The House Majority Leader for the State of New Mexico, Democrat Sheryl Williams Stapleton, has resigned from her position as House leader, and from her position as a Representative, after state police launched a criminal investigation into her conduct amid alleged racketeering and money laundering rumors.

According to the Santa Fe New Mexican, the Democrat lawmaker has “unequivocally” denied the allegations made against her, but feels that it is best for her to resign now in the best interests of the state.

Her resignation has the support of State Governor Michelle Lujan Grisham, as well as other Democratic leaders inside the Statehouse.

Republican Senators in the state also agree with her resignation, claiming that the evidence presented against her is “damming.”

Why the investigation?

Stapleton’s resignation comes after an investigation was launched by state police after she had been accused of racketeering and money laundering charges.

Police executed warrants to search the lawmaker’s home, as well as Albuquerque Public School offices, to which she oversees career technical education.

The Albuquerque School district is the largest employer in the city, and Stapleton has been placed on administrative leave until the investigation concludes.

Scott Elder, the Superintendent for the district, was also accused of fraud earlier in the year, which promoted investigations into Stapleton’s role in the district after her connections with a robotics and computer company were discovered.

The company is the district’s main supplier of technology and computer software.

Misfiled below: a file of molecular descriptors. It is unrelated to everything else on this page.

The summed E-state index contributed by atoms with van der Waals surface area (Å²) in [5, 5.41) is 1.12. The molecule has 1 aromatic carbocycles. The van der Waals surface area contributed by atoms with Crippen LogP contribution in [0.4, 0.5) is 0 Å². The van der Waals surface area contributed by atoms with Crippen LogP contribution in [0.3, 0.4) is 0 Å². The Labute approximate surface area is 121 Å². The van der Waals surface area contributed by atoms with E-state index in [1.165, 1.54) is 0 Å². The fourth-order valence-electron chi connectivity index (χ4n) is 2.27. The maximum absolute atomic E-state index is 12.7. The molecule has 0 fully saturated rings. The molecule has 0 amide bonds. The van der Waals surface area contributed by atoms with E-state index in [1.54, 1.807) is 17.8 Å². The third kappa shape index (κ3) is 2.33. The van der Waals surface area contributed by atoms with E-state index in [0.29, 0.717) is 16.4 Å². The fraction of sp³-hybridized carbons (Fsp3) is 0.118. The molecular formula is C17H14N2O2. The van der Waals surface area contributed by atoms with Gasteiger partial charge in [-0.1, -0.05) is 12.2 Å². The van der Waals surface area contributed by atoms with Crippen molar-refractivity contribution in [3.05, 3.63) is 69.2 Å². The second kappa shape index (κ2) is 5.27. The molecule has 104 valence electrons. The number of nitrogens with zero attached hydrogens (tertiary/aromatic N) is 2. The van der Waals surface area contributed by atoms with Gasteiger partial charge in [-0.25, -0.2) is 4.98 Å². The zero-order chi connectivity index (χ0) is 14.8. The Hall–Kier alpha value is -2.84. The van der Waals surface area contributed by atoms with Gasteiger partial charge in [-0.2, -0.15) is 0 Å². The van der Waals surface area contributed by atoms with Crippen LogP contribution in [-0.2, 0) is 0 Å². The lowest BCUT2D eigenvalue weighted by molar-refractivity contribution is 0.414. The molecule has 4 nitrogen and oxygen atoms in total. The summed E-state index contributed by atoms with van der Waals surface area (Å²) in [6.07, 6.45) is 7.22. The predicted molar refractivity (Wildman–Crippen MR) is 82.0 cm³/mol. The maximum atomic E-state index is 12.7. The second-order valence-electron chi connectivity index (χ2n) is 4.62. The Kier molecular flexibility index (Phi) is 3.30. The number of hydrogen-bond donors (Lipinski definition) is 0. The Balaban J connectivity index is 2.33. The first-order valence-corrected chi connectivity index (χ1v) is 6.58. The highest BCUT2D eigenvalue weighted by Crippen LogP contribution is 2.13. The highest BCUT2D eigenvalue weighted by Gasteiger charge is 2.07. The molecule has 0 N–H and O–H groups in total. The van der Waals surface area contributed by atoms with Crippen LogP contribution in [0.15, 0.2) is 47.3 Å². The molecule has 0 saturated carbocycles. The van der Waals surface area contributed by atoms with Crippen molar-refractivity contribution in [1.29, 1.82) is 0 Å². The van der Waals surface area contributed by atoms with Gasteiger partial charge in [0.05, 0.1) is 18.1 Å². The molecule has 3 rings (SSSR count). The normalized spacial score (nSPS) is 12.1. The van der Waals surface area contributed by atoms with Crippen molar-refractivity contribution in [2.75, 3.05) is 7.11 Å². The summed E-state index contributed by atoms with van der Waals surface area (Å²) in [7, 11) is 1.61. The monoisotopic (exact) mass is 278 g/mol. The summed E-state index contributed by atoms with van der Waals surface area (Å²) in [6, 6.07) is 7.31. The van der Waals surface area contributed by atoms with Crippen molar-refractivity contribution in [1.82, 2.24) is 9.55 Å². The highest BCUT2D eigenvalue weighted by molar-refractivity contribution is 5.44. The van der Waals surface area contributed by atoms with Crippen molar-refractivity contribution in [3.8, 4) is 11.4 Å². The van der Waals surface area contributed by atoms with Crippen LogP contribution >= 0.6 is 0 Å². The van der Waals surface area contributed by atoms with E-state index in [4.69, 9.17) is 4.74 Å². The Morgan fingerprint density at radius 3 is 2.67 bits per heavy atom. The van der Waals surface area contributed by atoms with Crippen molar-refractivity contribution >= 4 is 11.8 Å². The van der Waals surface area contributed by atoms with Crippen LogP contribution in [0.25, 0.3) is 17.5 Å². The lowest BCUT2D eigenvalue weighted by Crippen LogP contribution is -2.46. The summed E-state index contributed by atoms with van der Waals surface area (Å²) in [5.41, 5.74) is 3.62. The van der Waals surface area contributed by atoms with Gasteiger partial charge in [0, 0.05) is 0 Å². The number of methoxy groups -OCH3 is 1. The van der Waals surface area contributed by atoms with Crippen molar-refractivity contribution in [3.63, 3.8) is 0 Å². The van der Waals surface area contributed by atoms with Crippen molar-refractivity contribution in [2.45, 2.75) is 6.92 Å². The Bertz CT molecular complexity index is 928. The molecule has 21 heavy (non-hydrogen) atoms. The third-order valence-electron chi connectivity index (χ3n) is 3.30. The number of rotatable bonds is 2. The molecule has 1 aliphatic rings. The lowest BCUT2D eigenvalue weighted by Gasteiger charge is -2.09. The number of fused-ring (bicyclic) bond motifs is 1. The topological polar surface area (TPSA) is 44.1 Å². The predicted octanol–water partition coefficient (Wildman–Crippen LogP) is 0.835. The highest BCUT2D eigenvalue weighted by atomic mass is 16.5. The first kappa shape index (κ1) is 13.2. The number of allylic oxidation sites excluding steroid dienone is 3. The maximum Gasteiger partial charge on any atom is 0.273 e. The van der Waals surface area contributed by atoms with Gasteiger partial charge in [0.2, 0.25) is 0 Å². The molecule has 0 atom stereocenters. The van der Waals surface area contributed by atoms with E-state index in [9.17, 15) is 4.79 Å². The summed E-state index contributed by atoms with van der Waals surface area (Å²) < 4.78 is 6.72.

Stapleton stated that the company was contracted to provide a unique interactive program known as CyberQuest, however, the district stated that the program, which was a standardized interactive quiz, wasn’t used by a lot of students.

Many district officials began to question the existence of the computer company, as they had no physical presence in the state, except from a New Mexico PO box address and an address in Washington DC.

Doubts grew further after Stapleton intervened just as the company’s contract with the district was about to be torn up and, according to a search warrant affidavit, Stapleton acted as a “go-between” for the company and the district, providing evidence and documentation.

Further search warrant affidavits showed that Stapleton had access to the company’s New Mexico PO box, where checks would be sent from the district. All in all, the district sent $5.4 million in checks from 2006 to 2021.


Reaction to Stapleton’s resignation and the ongoing criminal investigation came from all corners of the New Mexico Statehouse.

Governor Michelle Grisham, a Democrat, stated the allegations made against Stapleton were “incredibly serious,” and that there needed to be a “rigorous and thorough law enforcement investigation.”

Speaker of the House Brian Egolf released a joint statement with House Majority Caucus Chair D. Wonda Johnson and with House Majority Whip Doreen Gallegos, stating that given the current allegations, Stapleton’s resignation aligns with the best interests of the legislature and of the state.

Republican leaders in the State Senate weren’t so generous in their remarks, labeling the evidence against Stapleton as “damming,” before stating that this case will show that “no person, regardless of title or status, is above the law.”

Stapleton has been a lawmaker in the state since 1995, and served as a teacher before her step into politics.